The first and perhaps most astonishing thing to learn about book distribution is that all the books you see on the shelves at the bookstore are there on consignment.
If the bookstore doesn’t sell the books within 60 to 90 days, they get to ship the unsold books back to the publisher for a full refund (if the retailers even had to pay for them upfront to begin with).
Even more astonishing is that the publisher pays the book retailer a co-op fee to display the book. It can cost as much as $1 per book for face out in the category, $2 per book for end caps, $3 per book for front-of-store table display, and $5 per book for point of purchase and other special displays. This is a non-refundable fee that the publisher has to pay just to get favorable placement for a week, two weeks, or a month, depending on the retailer.
Still, even though the bookstore isn’t stuck with unsold books, and even though they receive a co-op fee, it’s not nearly enough to cover for the fact that an unsold book wasted shelf space and failed to make a sale.
In other words, both the publisher and the retailer are under the gun only to pick books that sell, and usually to limit the number of books on shelves:
For this reason, both parties make decisions based on a risk-management model. The publisher would rather push too few books out to the bookstore, because if the book sells out, it can be re-stocked without penalty, and the bookstore would rather have fewer copies of an untested book on their shelf simply because they can’t afford to waste the shelf space on a non-seller.
From the perspective of the author who wants to make the bestsellers list, this can be a challenge, because you will need to sell a few thousand copies of your book through a given chain of bookstores within a given week, and if there aren’t at least that many books stocked, you’ll be out of luck.
So, then, how do new authors get enough of their books stocked, let alone displayed face-out on the shelf, when they don’t have the sales to justify it?
When the bookstore buyers make a decision to stock and shelve a certain book, they decide on the number of copies and the amount of shelf space fairly carefully, and with an eye towards risk management.
That means they “grade” books based upon:
Nowhere on the list is how important, insightful, well written or nice looking the book is. It’s simply not part of the calculation. Also, for a new author, the publisher’s sales performance for that category matters more than ever, simply because the author’s sales performance is an unknown.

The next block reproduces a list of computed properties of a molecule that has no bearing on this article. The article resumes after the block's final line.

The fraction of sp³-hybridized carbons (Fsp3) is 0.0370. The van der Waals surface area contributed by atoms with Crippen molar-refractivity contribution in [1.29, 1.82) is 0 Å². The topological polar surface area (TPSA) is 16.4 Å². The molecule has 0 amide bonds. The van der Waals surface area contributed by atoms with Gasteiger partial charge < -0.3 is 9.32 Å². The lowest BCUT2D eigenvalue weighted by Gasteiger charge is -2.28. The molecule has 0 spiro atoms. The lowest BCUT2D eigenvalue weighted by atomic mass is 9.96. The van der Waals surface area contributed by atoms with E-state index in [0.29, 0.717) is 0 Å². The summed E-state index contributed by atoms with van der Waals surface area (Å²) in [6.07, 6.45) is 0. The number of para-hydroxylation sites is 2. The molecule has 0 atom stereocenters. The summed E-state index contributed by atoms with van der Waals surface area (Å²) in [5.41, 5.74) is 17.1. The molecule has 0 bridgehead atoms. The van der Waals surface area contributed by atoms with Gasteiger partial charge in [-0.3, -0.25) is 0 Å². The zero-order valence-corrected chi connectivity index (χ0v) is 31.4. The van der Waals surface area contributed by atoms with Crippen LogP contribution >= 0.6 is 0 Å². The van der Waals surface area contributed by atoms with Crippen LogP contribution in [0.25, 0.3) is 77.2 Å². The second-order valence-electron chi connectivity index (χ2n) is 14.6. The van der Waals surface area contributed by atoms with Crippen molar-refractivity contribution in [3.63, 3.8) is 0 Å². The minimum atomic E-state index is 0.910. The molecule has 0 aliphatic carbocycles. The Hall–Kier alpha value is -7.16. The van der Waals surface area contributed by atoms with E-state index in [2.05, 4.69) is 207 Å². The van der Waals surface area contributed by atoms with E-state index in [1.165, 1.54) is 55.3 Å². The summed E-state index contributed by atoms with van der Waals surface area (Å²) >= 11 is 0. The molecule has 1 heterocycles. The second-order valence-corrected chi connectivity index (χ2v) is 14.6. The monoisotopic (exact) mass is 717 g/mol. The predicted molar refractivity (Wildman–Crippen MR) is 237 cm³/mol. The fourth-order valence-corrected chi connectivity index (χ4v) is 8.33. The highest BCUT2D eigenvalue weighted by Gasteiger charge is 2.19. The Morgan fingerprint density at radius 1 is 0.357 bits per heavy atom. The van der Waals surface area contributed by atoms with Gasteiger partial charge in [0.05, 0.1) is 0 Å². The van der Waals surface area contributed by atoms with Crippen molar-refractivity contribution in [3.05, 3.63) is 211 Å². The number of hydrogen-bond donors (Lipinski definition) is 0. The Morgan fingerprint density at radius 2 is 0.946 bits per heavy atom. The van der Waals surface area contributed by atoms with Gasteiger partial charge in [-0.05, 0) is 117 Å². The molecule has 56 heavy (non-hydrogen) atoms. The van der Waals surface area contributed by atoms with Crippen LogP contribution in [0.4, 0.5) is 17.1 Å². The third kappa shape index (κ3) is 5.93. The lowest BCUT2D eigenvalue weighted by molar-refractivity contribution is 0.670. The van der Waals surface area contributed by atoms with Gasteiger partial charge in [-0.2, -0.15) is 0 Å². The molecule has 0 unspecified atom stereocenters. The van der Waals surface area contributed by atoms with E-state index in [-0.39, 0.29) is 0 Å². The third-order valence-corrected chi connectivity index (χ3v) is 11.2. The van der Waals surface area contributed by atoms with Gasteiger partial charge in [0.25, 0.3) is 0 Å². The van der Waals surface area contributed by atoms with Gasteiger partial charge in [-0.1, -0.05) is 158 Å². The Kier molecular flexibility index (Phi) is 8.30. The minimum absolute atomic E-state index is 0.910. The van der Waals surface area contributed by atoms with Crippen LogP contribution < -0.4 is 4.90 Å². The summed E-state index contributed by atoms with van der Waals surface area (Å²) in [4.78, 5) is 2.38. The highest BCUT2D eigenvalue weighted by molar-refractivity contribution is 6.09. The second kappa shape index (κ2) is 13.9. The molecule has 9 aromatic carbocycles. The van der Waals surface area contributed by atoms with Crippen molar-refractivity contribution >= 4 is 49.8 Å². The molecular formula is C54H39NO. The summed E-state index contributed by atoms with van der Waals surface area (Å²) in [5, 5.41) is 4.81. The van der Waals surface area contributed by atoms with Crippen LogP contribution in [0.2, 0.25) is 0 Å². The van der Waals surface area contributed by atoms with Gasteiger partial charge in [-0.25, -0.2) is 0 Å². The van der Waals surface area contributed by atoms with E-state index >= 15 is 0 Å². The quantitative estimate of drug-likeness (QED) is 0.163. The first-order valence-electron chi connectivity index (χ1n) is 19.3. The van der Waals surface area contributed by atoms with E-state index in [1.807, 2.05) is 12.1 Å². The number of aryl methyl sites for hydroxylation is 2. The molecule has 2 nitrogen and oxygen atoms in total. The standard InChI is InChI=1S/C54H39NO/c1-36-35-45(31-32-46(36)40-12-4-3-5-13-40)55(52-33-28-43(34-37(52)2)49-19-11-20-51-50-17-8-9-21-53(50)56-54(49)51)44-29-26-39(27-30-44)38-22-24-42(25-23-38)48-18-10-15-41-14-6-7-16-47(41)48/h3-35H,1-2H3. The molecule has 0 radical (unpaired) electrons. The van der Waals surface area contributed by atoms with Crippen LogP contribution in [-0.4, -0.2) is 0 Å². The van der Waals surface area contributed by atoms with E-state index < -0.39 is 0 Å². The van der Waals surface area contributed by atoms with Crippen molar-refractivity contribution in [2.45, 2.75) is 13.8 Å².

When Promote A Book works with retail bookstore buyers for a Major List Bestseller Campaign client, our long-standing reputation and success record with them allows us to provide the buyer with a guaranteed sales number for the book. Once the buyer has that guarantee, they can confidently stock, shelve, and display our clients’ books.
Likewise, when a publisher has guaranteed sales, they are emboldened to pay the co-op fee to have sufficient numbers of those books stocked and displayed.
The combined effect of these two things results in more of your books ending up on the shelf, and much better placement or merchandising for those books. And once your book makes the bestseller lists, retailers reorder more books and place them in the front of the store typically in the “bestsellers” section.
This is how new authors with bestseller status ambition can overcome the challenge of retail book distribution.
"Michael Drew helped me build a marketing campaign, so I sold 22,000 books in the first two weeks. We stayed on the bestseller lists–New York Times, plus Wall Street Journal, Business Week, USA Today, Amazon. Michael stuck to everything he said he would do, from his writers, who are fantastic, to his great project management team who excelled in terms of clarity and keeping things moving. They over-delivered, and it was worth every penny."
"How do you make the New York Times, USA Today, Wall Street Journal and Amazon.com best-seller lists without advertising, national bookstore distribution, a major publishing house, radio interviews, television interviews, or print interviews? Listen to Mike Drew. We’re thrilled we did."